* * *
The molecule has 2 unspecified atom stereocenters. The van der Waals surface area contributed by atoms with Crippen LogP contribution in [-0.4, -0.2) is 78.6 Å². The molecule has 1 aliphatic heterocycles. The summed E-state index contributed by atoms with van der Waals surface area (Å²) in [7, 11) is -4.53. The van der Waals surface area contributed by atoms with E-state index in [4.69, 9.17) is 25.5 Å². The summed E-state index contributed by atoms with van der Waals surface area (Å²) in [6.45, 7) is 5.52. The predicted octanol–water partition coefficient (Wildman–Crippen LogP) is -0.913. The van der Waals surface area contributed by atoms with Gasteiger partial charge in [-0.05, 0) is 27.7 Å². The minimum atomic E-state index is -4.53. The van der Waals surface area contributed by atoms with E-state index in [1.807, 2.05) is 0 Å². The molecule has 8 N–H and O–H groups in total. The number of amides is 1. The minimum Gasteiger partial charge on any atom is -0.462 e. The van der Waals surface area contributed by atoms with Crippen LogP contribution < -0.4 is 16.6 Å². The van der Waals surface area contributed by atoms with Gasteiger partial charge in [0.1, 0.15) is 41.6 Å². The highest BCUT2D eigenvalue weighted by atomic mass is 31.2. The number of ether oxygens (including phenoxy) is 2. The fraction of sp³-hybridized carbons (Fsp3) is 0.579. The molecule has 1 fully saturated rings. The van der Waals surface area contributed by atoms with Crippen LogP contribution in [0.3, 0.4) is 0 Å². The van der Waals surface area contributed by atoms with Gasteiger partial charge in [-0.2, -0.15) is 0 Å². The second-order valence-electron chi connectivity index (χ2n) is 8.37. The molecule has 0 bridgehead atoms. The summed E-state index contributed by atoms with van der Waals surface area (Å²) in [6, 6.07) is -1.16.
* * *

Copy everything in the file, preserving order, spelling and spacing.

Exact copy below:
The molecule has 2 unspecified atom stereocenters. The van der Waals surface area contributed by atoms with Crippen LogP contribution in [-0.4, -0.2) is 78.6 Å². The molecule has 1 aliphatic heterocycles. The summed E-state index contributed by atoms with van der Waals surface area (Å²) in [7, 11) is -4.53. The van der Waals surface area contributed by atoms with E-state index in [4.69, 9.17) is 25.5 Å². The summed E-state index contributed by atoms with van der Waals surface area (Å²) in [6.45, 7) is 5.52. The predicted octanol–water partition coefficient (Wildman–Crippen LogP) is -0.913. The van der Waals surface area contributed by atoms with Gasteiger partial charge in [-0.05, 0) is 27.7 Å². The minimum atomic E-state index is -4.53. The van der Waals surface area contributed by atoms with E-state index in [1.807, 2.05) is 0 Å². The molecule has 8 N–H and O–H groups in total. The number of amides is 1. The minimum Gasteiger partial charge on any atom is -0.462 e. The van der Waals surface area contributed by atoms with Crippen LogP contribution < -0.4 is 16.6 Å². The van der Waals surface area contributed by atoms with Gasteiger partial charge in [0.1, 0.15) is 41.6 Å². The highest BCUT2D eigenvalue weighted by atomic mass is 31.2. The number of ether oxygens (including phenoxy) is 2. The fraction of sp³-hybridized carbons (Fsp3) is 0.579. The molecule has 1 fully saturated rings. The van der Waals surface area contributed by atoms with Crippen LogP contribution in [0.3, 0.4) is 0 Å². The van der Waals surface area contributed by atoms with Gasteiger partial charge in [-0.2, -0.15) is 0 Å². The second-order valence-electron chi connectivity index (χ2n) is 8.37. The molecule has 0 bridgehead atoms. The summed E-state index contributed by atoms with van der Waals surface area (Å²) in [6, 6.07) is -1.16.